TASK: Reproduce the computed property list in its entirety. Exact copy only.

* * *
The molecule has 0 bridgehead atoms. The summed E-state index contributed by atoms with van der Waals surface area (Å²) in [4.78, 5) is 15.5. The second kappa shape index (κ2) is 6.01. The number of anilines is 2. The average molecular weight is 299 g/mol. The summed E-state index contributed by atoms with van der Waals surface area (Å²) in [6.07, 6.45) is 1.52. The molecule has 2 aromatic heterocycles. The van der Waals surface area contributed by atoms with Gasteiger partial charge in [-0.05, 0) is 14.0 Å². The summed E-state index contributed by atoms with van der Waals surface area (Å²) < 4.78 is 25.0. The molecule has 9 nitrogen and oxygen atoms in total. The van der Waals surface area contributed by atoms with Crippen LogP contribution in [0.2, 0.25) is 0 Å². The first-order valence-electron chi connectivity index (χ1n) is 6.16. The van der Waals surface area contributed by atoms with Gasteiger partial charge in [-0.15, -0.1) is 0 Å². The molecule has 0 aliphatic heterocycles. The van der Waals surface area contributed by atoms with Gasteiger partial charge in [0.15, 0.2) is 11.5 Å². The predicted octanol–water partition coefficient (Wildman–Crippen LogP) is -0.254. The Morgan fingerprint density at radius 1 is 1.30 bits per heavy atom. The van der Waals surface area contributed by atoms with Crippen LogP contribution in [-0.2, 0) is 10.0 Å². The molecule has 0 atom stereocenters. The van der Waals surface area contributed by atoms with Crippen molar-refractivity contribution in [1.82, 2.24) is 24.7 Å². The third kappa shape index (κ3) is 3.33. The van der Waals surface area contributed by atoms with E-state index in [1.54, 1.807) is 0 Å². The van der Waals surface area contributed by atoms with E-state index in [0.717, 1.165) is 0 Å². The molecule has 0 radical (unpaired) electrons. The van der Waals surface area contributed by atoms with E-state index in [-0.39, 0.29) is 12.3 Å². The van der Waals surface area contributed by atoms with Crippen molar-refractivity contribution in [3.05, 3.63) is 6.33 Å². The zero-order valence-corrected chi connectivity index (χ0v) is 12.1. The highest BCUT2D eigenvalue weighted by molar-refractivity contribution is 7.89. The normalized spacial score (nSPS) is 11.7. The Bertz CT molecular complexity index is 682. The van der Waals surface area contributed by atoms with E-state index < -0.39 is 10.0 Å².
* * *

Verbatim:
The molecule has 0 bridgehead atoms. The summed E-state index contributed by atoms with van der Waals surface area (Å²) in [4.78, 5) is 15.5. The second kappa shape index (κ2) is 6.01. The number of anilines is 2. The average molecular weight is 299 g/mol. The summed E-state index contributed by atoms with van der Waals surface area (Å²) in [6.07, 6.45) is 1.52. The molecule has 2 aromatic heterocycles. The van der Waals surface area contributed by atoms with Gasteiger partial charge in [-0.05, 0) is 14.0 Å². The summed E-state index contributed by atoms with van der Waals surface area (Å²) < 4.78 is 25.0. The molecule has 9 nitrogen and oxygen atoms in total. The van der Waals surface area contributed by atoms with Crippen LogP contribution in [0.2, 0.25) is 0 Å². The first-order valence-electron chi connectivity index (χ1n) is 6.16. The van der Waals surface area contributed by atoms with Gasteiger partial charge in [-0.15, -0.1) is 0 Å². The molecule has 0 aliphatic heterocycles. The van der Waals surface area contributed by atoms with Gasteiger partial charge in [0.15, 0.2) is 11.5 Å². The predicted octanol–water partition coefficient (Wildman–Crippen LogP) is -0.254. The Morgan fingerprint density at radius 1 is 1.30 bits per heavy atom. The van der Waals surface area contributed by atoms with Crippen LogP contribution in [-0.2, 0) is 10.0 Å². The molecule has 0 atom stereocenters. The van der Waals surface area contributed by atoms with Crippen molar-refractivity contribution in [1.82, 2.24) is 24.7 Å². The third kappa shape index (κ3) is 3.33. The van der Waals surface area contributed by atoms with E-state index in [1.54, 1.807) is 0 Å². The van der Waals surface area contributed by atoms with E-state index in [0.717, 1.165) is 0 Å². The molecule has 0 radical (unpaired) electrons. The van der Waals surface area contributed by atoms with E-state index in [-0.39, 0.29) is 12.3 Å². The van der Waals surface area contributed by atoms with Crippen molar-refractivity contribution in [3.05, 3.63) is 6.33 Å². The zero-order valence-corrected chi connectivity index (χ0v) is 12.1. The highest BCUT2D eigenvalue weighted by molar-refractivity contribution is 7.89. The normalized spacial score (nSPS) is 11.7. The Bertz CT molecular complexity index is 682. The van der Waals surface area contributed by atoms with E-state index < -0.39 is 10.0 Å².